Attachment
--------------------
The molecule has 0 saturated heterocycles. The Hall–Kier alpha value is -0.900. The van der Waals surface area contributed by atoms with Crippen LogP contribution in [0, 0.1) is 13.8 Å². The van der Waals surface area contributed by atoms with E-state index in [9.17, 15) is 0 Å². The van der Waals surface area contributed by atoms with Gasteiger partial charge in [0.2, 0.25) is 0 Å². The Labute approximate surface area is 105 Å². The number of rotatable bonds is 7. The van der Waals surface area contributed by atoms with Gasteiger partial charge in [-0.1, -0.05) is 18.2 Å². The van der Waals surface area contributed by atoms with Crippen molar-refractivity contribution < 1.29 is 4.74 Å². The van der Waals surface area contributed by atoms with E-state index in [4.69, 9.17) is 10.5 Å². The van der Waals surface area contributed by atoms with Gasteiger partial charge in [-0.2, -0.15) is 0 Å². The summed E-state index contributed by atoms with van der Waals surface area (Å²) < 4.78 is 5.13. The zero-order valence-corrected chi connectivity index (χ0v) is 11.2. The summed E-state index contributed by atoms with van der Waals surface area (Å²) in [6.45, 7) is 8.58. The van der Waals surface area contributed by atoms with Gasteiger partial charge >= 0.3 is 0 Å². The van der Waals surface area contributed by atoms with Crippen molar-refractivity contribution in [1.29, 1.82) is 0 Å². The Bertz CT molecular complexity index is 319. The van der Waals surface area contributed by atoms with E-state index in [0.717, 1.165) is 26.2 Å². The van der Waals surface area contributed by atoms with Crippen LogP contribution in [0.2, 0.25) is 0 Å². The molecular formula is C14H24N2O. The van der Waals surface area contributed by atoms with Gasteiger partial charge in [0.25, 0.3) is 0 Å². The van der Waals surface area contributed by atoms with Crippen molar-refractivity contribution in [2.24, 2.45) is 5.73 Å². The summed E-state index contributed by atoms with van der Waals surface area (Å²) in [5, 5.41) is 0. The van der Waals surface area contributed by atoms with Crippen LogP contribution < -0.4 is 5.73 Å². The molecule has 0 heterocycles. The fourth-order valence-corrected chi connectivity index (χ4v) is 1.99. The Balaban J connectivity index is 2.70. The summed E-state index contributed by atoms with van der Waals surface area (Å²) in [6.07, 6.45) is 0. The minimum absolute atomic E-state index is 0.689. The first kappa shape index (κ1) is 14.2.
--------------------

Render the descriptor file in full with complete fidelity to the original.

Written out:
The molecule has 0 saturated heterocycles. The Hall–Kier alpha value is -0.900. The van der Waals surface area contributed by atoms with Crippen LogP contribution in [0, 0.1) is 13.8 Å². The van der Waals surface area contributed by atoms with E-state index in [9.17, 15) is 0 Å². The van der Waals surface area contributed by atoms with Gasteiger partial charge in [0.2, 0.25) is 0 Å². The Labute approximate surface area is 105 Å². The number of rotatable bonds is 7. The van der Waals surface area contributed by atoms with Gasteiger partial charge in [-0.1, -0.05) is 18.2 Å². The van der Waals surface area contributed by atoms with Crippen molar-refractivity contribution < 1.29 is 4.74 Å². The van der Waals surface area contributed by atoms with E-state index in [4.69, 9.17) is 10.5 Å². The van der Waals surface area contributed by atoms with Gasteiger partial charge in [-0.2, -0.15) is 0 Å². The summed E-state index contributed by atoms with van der Waals surface area (Å²) < 4.78 is 5.13. The zero-order valence-corrected chi connectivity index (χ0v) is 11.2. The summed E-state index contributed by atoms with van der Waals surface area (Å²) in [6.45, 7) is 8.58. The van der Waals surface area contributed by atoms with Gasteiger partial charge >= 0.3 is 0 Å². The van der Waals surface area contributed by atoms with Crippen molar-refractivity contribution in [1.29, 1.82) is 0 Å². The Bertz CT molecular complexity index is 319. The van der Waals surface area contributed by atoms with E-state index in [0.717, 1.165) is 26.2 Å². The van der Waals surface area contributed by atoms with Crippen LogP contribution in [0.2, 0.25) is 0 Å². The molecular formula is C14H24N2O. The van der Waals surface area contributed by atoms with Gasteiger partial charge in [0.25, 0.3) is 0 Å². The van der Waals surface area contributed by atoms with Crippen molar-refractivity contribution in [2.24, 2.45) is 5.73 Å². The summed E-state index contributed by atoms with van der Waals surface area (Å²) in [5, 5.41) is 0. The van der Waals surface area contributed by atoms with Crippen LogP contribution < -0.4 is 5.73 Å². The molecule has 0 heterocycles. The fourth-order valence-corrected chi connectivity index (χ4v) is 1.99. The Balaban J connectivity index is 2.70. The summed E-state index contributed by atoms with van der Waals surface area (Å²) in [6.07, 6.45) is 0. The minimum absolute atomic E-state index is 0.689. The first kappa shape index (κ1) is 14.2.